September 26, 2013 Updates

In conversations I had with Jim Buss earlier this month, I was struck by how deeply he not only respected his father's opinion but also relied on it. Several times over the past couple of seasons, Jim had the opportunity to assume greater power or to make decisions on his own. Each time, he went out of his way to involve his father and give him the final say. "He'd say, 'Jim, you have the final hammer,'" Buss said. "I said, 'No, I don't. My final hammer is to say you are the final hammer.'" ESPN.com

Jim and Jeanie didn't communicate because they trusted that their father knew best, that he would always make the right call. Given his track record, that was not only understandable but also wise. Even when things didn't turn out the way they might have hoped -- as was the case with the Paul trade -- there was still comfort in knowing Jerry Buss had made the final decision. But that comfort is gone. Sister and brother have to make decisions without their father's input, trusting their instincts and hoping all they learned from him will be enough. As anyone who has lost a parent knows, those steps are unsteady for a long time. ESPN.com

September 12, 2013 Updates
September 11, 2013 Updates

Like everything in Lakerland for the past 35 years, Jerry Buss' judgment gave everyone comfort. He'd won enough big bets in his life that if he said something was a good risk, people tended to trust in it. In his last 10 years of life, and in his final will and testament, Jerry Buss trusted his son Jim to make the basketball decisions for the Lakers. "If he didn't think I was capable of doing this, I guarantee he wouldn't have put me here," Buss said. "He would have arranged something else. But over years of dealing with him on every level and every contract and every negotiation and every thought of building a philosophy to win championships ... My dad trusted me. I know for a fact that if he didn't believe in what I was doing, he would not have just said, 'Well you're my son. Here you go.' No. That's not how I got this job." ESPN.com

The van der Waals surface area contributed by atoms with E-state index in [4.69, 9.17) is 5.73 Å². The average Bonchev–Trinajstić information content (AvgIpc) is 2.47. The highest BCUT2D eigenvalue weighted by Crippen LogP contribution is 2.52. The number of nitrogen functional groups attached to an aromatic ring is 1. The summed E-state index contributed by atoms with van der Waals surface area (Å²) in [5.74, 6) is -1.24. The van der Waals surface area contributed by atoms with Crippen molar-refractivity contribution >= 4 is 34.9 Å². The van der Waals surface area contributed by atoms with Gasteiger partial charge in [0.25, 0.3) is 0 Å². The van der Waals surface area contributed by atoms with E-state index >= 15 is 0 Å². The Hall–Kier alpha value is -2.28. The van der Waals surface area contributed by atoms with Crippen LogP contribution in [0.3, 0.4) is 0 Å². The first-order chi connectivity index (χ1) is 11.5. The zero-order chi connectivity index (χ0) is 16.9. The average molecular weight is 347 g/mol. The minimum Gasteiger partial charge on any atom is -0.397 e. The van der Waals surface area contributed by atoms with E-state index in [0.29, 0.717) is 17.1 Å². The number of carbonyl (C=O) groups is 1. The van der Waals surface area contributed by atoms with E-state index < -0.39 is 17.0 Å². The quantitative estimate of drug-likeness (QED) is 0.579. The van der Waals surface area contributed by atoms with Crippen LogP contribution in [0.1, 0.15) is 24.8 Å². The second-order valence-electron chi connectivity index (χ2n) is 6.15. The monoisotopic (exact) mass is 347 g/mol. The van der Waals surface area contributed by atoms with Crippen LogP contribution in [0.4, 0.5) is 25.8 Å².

September 2, 2013 Updates

But there are a few exceptions. Phil Jackson and I were good friends when he was coaching the Bulls. But our friendship cooled when he joined the Lakers. Kobe Bryant even instructed another Laker star, with whom I was quite friendly, not to talk to me. But every now and then, Kobe surprises me by offering a warm hello. Jerry Buss was always extremely nice to me. He used to joke about my anti-Lakers stance. Similarly, many fans rub it in good-naturedly when the Lakers win and I give it back to them when the Lakers lose. But a few fans don't take my actions lightly, such as the night-club promoter who wouldn't let me into his club because I was a "Laker hater." NBA.com

August 14, 2013 Updates

He built an exclusive club inside the Forum (and, later, Staples Center) for Hollywood bigwigs, and he paid and presented his players as stars as important as the actors sitting courtside. Bryant says he considered leaving the Lakers twice -- as a free agent in 2004 and again via trade in 2007 -- and both times Dr. Buss talked him out of it. "You can tell by how someone runs their business if they're full of shit or not," says Bryant. "He could tell you exactly what he had in mind and how he planned to get it done. And he had a track record." The Hollywood Reporter

August 8, 2013 Updates
June 15, 2013 Updates